From a strategic perspective there are three broad areas of health care policy:
First is the set of policies addressing health insurance and access to insurance: who has health insurance, how health plans operate, and how insurance is paid for. Many countries have addressed this issue with a government-run system that provides insurance for all. We believe that everyone must have a health plan, but that there are better ways to achieve universal coverage than a single-payer system, as we shall discuss.
Health insurance draws the majority of policy attention in the United States. As health insurance has become more and more expensive, individuals are being asked to pay more toward their coverage. As the number of uninsured grows, the debate about access and the structure of insurance is taking on ever more urgency. Recently, much attention has been focused on enabling health savings accounts. These are the front-line issues in health policy.
Enact mandatory health coverage
Provide subsidies or vouchers for low-income individuals and families
Create risk pools for high-risk individuals
Enable affordable insurance plans
Minimize distortions from uneven employer contributions
Eliminate unproductive insurance rules and billing practices
A second broad issue in health care policy is coverage: what services insurers and society should be responsible for covering and what services individuals should pay for themselves. This includes difficult issues surrounding the extent of treatment that is justified in terms of its health value (for example, treatment near the end of life), the types of care that should be discretionary (for example, fertility treatment), and the responsibilities of patients in participating in their health and their health care (for example, should subscribers who refuse to participate in health risk screening pay more for their health care?).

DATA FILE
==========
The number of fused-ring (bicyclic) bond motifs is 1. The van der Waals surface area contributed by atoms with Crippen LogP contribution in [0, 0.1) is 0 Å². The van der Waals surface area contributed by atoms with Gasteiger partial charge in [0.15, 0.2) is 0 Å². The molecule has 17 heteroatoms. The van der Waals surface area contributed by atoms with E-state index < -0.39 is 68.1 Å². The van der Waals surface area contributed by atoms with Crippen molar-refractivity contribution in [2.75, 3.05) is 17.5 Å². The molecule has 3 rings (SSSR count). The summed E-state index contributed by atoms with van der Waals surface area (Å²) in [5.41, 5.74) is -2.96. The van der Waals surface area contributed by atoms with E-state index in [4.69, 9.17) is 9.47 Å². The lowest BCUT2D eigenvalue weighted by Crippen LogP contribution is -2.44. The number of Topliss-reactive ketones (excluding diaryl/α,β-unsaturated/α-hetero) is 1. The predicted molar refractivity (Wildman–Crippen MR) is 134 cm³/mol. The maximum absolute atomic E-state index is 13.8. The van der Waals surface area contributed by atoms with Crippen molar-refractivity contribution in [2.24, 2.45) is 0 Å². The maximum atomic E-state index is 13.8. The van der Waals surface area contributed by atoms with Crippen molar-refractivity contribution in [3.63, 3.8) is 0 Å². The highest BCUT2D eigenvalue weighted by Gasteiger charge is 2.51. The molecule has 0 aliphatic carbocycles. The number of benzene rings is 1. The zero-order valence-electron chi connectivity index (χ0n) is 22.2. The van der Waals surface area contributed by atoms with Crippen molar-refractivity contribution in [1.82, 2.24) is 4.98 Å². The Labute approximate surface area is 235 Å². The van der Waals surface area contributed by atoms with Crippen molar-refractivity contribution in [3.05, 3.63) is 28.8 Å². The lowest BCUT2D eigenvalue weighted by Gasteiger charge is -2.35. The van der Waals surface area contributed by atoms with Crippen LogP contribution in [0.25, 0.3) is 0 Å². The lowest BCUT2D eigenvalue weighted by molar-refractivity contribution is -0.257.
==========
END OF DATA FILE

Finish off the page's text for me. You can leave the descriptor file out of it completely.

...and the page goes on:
What is covered by insurance is a major determinant of the costs of public and private plans. Historically, states have weighed in on this issue through mandating the services that must be covered in private health plans, while Congress plays a big role in what is covered by Medicare. The tendency toward too many mandates has significantly increased the cost of insurance and expanded the number of uninsured.
Establish a national standard for minimum required coverage
Consider medical outcomes and patient preferences in covering end-of-life care
Introduce individual accountability for participation in health care
The third broad issue in health care policy is the structure of health care delivery itself. It is the delivery of health care that actually creates value for patients, but this area has received less attention until recently because U.S. health care was assumed to be uniformly good. The result was more and more public and private money poured into health care with little attention to the value delivered.
The policy attention directed at health care delivery has been dominated by how to reduce cost—for example, requiring Certificates of Need for new facilities, preventing self-referral to doctor-owned facilities, ensuring the lowest prices for Medicare, buying drugs from Canada. More recently, attention has been focused on the importance of information technology and pay-for-performance initiatives to reduce errors and improve quality. These are welcome steps, but their focus is still largely on attempting to control the supply of care and bargain down prices, rather than on enabling competition in terms of value.
Enable universal results information
Improve pricing practices
Open up competition at the right level
Establish standards and rules that enable information technology and information sharing
Reform the malpractice system
Redesign Medicare policies and practices
Align Medicaid with Medicare
Invest in medical and clinical research